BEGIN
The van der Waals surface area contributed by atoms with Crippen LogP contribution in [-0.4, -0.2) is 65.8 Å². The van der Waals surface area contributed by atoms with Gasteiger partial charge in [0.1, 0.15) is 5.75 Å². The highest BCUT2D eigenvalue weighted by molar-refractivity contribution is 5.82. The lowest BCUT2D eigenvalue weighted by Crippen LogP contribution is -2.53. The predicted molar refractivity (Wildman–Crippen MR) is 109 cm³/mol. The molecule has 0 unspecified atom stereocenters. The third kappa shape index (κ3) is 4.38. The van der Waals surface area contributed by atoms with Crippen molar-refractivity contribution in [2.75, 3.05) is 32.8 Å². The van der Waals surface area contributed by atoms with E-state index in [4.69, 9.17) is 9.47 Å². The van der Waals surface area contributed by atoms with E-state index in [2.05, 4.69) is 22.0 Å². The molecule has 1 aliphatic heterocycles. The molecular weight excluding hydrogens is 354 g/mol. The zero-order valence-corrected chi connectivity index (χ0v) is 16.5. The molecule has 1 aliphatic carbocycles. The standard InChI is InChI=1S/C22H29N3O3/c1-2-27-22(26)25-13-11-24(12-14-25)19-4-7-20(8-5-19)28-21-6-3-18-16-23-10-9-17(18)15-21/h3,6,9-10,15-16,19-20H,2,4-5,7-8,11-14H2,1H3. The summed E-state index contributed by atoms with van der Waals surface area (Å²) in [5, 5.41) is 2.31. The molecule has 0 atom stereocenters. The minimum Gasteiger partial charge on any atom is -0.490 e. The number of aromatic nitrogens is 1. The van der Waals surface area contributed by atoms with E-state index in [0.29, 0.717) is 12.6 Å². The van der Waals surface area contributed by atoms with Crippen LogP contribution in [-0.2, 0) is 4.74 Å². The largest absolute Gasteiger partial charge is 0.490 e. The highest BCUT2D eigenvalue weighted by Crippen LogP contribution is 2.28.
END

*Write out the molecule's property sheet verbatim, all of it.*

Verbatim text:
The van der Waals surface area contributed by atoms with Crippen LogP contribution in [-0.4, -0.2) is 65.8 Å². The van der Waals surface area contributed by atoms with Gasteiger partial charge in [0.1, 0.15) is 5.75 Å². The highest BCUT2D eigenvalue weighted by molar-refractivity contribution is 5.82. The lowest BCUT2D eigenvalue weighted by Crippen LogP contribution is -2.53. The predicted molar refractivity (Wildman–Crippen MR) is 109 cm³/mol. The molecule has 0 unspecified atom stereocenters. The third kappa shape index (κ3) is 4.38. The van der Waals surface area contributed by atoms with Crippen molar-refractivity contribution in [2.75, 3.05) is 32.8 Å². The van der Waals surface area contributed by atoms with E-state index in [4.69, 9.17) is 9.47 Å². The van der Waals surface area contributed by atoms with E-state index in [2.05, 4.69) is 22.0 Å². The molecule has 1 aliphatic heterocycles. The molecular weight excluding hydrogens is 354 g/mol. The zero-order valence-corrected chi connectivity index (χ0v) is 16.5. The molecule has 1 aliphatic carbocycles. The standard InChI is InChI=1S/C22H29N3O3/c1-2-27-22(26)25-13-11-24(12-14-25)19-4-7-20(8-5-19)28-21-6-3-18-16-23-10-9-17(18)15-21/h3,6,9-10,15-16,19-20H,2,4-5,7-8,11-14H2,1H3. The summed E-state index contributed by atoms with van der Waals surface area (Å²) in [5, 5.41) is 2.31. The molecule has 0 atom stereocenters. The minimum Gasteiger partial charge on any atom is -0.490 e. The number of aromatic nitrogens is 1. The van der Waals surface area contributed by atoms with E-state index in [0.29, 0.717) is 12.6 Å². The van der Waals surface area contributed by atoms with Crippen LogP contribution in [-0.2, 0) is 4.74 Å². The largest absolute Gasteiger partial charge is 0.490 e. The highest BCUT2D eigenvalue weighted by Crippen LogP contribution is 2.28.